• Do you have a continuity plan? | You can do a lot to prepare your organization for the hazards that could affect your operation for little to no cost.

    o    Review your organizational chart and establish procedures for succession of management.

    o    Take advantage of the online preparedness tips, publications, training and exercise materials, and planning software available to ready yourself for all types of hazards that could disrupt your operations.

    o    Protect your organization, visit these Ready.gov websites today:

             www.Ready.gov/Business | Preparedness, training and exercise information

             https://www.Ready.gov/Business-Continuity-Planning-Suite | Business Continuity Planning Suite software

             https://www.Ready.gov/Publications | Free preparedness publications

    How quickly your company can get back to business after a disaster depends on emergency planning done today. A commitment to planning today will help support employees, customers, the community, the local economy, and even the country. It also protects your business investment and gives your company a better chance for survival.


  • Here are "TIPS" from U.S. Small Business Administration, Disaster Assistance - Julie Garrett, Public Affairs Specialist

    • If a business has PPP and/or a COVID-19 EIDL they can still apply for a hurricane disaster loan. These are separate disasters.
    • The application process for a “regular” disaster loan is more involved than the COVID-19 EIDL.  Please make sure to fill out the regular application when applying.
    • Businesses that apply for a physical disaster loan for their uncompensated losses will automatically be considered for economic injury. They can apply at disasterloan.sba.gov –  be careful not to apply on the COVID-19 EIDL application.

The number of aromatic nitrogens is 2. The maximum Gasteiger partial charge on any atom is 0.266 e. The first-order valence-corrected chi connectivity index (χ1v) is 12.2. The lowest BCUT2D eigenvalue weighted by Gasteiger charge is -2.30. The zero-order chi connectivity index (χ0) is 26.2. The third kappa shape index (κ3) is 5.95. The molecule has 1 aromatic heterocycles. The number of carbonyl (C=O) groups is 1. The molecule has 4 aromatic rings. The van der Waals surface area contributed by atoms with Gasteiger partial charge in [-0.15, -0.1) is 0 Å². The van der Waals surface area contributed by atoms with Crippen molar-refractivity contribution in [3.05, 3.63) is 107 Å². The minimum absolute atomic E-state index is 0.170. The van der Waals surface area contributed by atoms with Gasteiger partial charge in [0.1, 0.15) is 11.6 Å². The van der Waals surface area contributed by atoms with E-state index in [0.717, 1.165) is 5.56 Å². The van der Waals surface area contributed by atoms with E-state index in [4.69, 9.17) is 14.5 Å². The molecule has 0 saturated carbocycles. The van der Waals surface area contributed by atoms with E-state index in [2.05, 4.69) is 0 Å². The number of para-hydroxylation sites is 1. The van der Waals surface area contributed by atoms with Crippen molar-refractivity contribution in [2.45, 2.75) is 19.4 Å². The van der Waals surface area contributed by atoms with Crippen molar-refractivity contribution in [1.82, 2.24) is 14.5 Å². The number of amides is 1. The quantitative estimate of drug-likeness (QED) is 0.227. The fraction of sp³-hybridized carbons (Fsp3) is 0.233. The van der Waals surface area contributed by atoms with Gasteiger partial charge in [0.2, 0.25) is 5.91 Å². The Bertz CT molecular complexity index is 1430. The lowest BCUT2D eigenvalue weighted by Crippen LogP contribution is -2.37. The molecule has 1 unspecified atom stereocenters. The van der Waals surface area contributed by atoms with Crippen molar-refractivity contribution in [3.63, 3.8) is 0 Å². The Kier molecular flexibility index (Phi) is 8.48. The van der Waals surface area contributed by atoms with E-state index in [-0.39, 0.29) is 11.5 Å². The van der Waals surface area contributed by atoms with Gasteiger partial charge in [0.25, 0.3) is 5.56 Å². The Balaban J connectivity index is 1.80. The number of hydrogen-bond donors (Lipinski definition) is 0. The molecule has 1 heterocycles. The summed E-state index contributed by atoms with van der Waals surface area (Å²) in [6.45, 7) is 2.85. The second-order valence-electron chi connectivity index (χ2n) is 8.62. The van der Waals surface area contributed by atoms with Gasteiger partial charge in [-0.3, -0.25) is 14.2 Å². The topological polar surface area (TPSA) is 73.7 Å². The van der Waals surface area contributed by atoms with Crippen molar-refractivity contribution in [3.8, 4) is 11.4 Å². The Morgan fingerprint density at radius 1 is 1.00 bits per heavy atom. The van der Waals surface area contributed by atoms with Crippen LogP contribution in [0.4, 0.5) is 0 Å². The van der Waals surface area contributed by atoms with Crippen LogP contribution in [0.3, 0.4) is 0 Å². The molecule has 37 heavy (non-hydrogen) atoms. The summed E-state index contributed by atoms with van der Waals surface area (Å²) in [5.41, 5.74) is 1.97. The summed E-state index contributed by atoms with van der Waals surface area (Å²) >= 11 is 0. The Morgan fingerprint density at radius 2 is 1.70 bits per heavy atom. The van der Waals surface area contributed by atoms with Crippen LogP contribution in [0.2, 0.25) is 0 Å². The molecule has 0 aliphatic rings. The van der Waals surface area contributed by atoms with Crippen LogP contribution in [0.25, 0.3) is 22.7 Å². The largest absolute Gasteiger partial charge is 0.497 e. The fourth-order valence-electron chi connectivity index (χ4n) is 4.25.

• The customer service center - 800-659-2955 - is staffed from 7 a.m. - 7 p.m. Central Time, daily. People can also email FOCE-Help@sba.gov - Or email Julie Garrett, Public Affairs Specialist to get a customer service representative to call you.
    • Loans can be used to cover insurance deductibles.
    • Loans can be used to assist with debris removal.
    • Piers, docks, and boathouses are eligible, but are subject to the $5,000 landscaping limits.
    • Seawalls are eligible.
    • Owners of rental property can submit a business loan application for uncompensated physical damages and/or lost rental income due to the disaster.
    • There is no cost to apply, no points, etc.
    • Loan terms are up to 30 years; no prepayment penalty; and the first loan payment is not due until 5 months from when the note is signed.
    • No collateral for loans of $25,000 or less. A business can borrow $25K for physical damages and $25K for working capital, for a total of $50K, without putting up collateral.
    • Loan amounts are based on your losses.
    • SBA is a cash flow lender. We will look at your credit history and your ability to repay your loan.
    • You can accept a partial amount of the total approved loan amount offered by SBA. You are under no obligation to accept the loan.  
    • You can turn down the loan now, with the option of reactivating it anytime within 6 months of the date of the determination letter if you change your mind.
    • You don’t have to wait for your insurance settlement to apply.
    • Loans are direct from the U.S. Treasury, not a bank. The interest rate and terms do not change.